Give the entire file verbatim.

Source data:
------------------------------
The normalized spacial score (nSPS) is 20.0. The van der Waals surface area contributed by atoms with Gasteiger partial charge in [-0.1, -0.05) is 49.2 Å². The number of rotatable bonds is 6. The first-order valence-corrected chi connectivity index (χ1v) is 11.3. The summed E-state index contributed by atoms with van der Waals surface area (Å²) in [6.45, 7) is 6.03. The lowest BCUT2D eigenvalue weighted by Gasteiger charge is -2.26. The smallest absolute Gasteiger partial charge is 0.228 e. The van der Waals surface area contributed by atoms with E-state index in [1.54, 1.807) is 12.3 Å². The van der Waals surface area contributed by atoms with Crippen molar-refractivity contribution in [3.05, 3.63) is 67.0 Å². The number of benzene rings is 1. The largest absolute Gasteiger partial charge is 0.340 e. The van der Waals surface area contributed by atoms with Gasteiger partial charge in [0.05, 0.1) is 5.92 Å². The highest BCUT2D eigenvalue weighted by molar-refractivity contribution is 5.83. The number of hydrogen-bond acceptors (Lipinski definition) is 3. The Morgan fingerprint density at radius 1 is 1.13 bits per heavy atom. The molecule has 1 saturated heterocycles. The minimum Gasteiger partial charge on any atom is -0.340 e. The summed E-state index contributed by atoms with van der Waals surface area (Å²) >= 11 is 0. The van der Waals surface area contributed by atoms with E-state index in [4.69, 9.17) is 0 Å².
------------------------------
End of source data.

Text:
The normalized spacial score (nSPS) is 20.0. The van der Waals surface area contributed by atoms with Gasteiger partial charge in [-0.1, -0.05) is 49.2 Å². The number of rotatable bonds is 6. The first-order valence-corrected chi connectivity index (χ1v) is 11.3. The summed E-state index contributed by atoms with van der Waals surface area (Å²) in [6.45, 7) is 6.03. The lowest BCUT2D eigenvalue weighted by Gasteiger charge is -2.26. The smallest absolute Gasteiger partial charge is 0.228 e. The van der Waals surface area contributed by atoms with E-state index in [1.54, 1.807) is 12.3 Å². The van der Waals surface area contributed by atoms with Crippen molar-refractivity contribution in [3.05, 3.63) is 67.0 Å². The number of benzene rings is 1. The largest absolute Gasteiger partial charge is 0.340 e. The van der Waals surface area contributed by atoms with Gasteiger partial charge in [0.05, 0.1) is 5.92 Å². The highest BCUT2D eigenvalue weighted by molar-refractivity contribution is 5.83. The number of hydrogen-bond acceptors (Lipinski definition) is 3. The Morgan fingerprint density at radius 1 is 1.13 bits per heavy atom. The molecule has 1 saturated heterocycles. The minimum Gasteiger partial charge on any atom is -0.340 e. The summed E-state index contributed by atoms with van der Waals surface area (Å²) >= 11 is 0. The van der Waals surface area contributed by atoms with E-state index in [4.69, 9.17) is 0 Å².